Judith Curry posted “Something frightening poses a perceived risk. Something dangerous poses a real risk.” – Swedish physician Hans Rosling. It seems a significant distinction, regardless of which side of the arguments about climate change you support.
My home is a little above 3,000 feet elevation, and a little below the 49th parallel. My views on the risk of climate change would probably be a bit different if my home were in Paramaribo, at 5 degrees north and 10 feet above sea level.
A couple months ago, Dr. Curry responded to Reilly Neill, a writer and marginally successful politician out of Livingston in an article posted at Glacier saga: Climate Etc. It’s worth reading just for the data about Montana’s climate and weather – and here are some teasers to get you to click the link:
“The total area of Glacier National Park covered by glaciers shrank 70% from the1850s to 2015, according to US Geological Survey. Melting began at the end of the Little Ice Age (circa 1850) when scientists believe 146 glaciers covered the region, as opposed to 26 in 2019.”
“Looking much further back, Glacier National Park was virtually ice free 11,000 years ago. Glaciers have been present within the boundaries of present-day Glacier National Park since about 6,500 years ago. [link] These glaciers have varied in size, tracking climatic variations, but did not grow to their recent maximum size until the end of the Little Ice Age, around 1850. An 80-year period (~1770-1840) of cool, wet summers and above-average winter snowfall led to a rapid growth of glaciers just prior to the end of the Little Ice Age. So, the recent loss of glacier mass must be understood in light of the fact the glaciers reached their largest mass for the past 11,000 years during the 19th century. [link]”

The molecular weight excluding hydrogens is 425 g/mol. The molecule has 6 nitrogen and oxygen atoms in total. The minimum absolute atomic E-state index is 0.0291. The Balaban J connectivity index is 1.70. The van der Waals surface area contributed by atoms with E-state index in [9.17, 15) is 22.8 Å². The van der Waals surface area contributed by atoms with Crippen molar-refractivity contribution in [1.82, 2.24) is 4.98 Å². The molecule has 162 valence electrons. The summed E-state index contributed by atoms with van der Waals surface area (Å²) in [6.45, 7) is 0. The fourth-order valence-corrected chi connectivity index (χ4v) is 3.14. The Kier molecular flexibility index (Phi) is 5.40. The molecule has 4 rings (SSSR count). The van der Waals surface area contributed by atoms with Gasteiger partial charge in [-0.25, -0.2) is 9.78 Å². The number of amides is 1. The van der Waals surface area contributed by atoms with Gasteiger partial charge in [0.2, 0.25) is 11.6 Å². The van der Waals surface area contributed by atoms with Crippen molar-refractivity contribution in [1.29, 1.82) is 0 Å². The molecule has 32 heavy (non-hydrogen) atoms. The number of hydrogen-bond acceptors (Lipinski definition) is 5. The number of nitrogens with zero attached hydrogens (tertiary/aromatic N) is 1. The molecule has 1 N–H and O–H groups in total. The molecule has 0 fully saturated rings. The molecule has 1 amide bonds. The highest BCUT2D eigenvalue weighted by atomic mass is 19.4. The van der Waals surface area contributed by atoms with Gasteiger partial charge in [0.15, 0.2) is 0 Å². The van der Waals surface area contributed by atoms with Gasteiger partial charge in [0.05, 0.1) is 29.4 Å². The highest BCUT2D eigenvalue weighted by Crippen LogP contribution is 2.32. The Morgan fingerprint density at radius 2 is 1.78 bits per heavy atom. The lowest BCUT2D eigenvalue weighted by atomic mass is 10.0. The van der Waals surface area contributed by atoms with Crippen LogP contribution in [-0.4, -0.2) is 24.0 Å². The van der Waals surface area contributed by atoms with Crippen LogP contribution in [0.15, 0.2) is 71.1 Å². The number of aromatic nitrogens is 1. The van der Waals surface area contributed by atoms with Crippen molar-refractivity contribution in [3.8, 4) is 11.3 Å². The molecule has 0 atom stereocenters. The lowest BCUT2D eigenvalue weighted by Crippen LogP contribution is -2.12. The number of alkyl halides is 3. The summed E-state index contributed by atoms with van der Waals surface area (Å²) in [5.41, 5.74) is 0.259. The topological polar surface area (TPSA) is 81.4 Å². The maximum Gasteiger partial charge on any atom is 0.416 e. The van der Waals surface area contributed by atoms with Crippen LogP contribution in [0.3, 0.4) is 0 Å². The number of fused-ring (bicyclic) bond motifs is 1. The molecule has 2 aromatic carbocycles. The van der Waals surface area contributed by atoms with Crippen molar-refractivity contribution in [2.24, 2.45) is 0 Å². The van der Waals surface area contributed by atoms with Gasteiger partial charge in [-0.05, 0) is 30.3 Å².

“Now consider summertime temperatures. Shown here are Montana state averages from the NOAA State Climate Summary for Montana (2022).[link] While the two decades in the 21st century have overall been the warmest for Montana since 1900, there has been no trend in extreme summer temperatures. Montana’s warmest summer temperatures were in the 1930s.
The number of very hot days (≥95 oF) and warm nights (≥70 oF) was highest in the 1930s.”
“The “greed” part of Reilly Neill’s twitter rant seems to have something to do with fossil fuels. If there is ever a place you might want to be kept warm by fossil fuels (or nuclear), Montana during winter is it. Montana is one of the coldest states in the U.S. Of particular concern are wintertime “Arctic outbreaks,” which occur multiple times each winter with varying magnitudes and durations. “Arctic outbreaks” periodically bring exceptionally cold temperatures to large regions of the continental U.S., even in this era of global warming.”
The whole article is worth reading. Checking her webpage every couple of months is worth doing.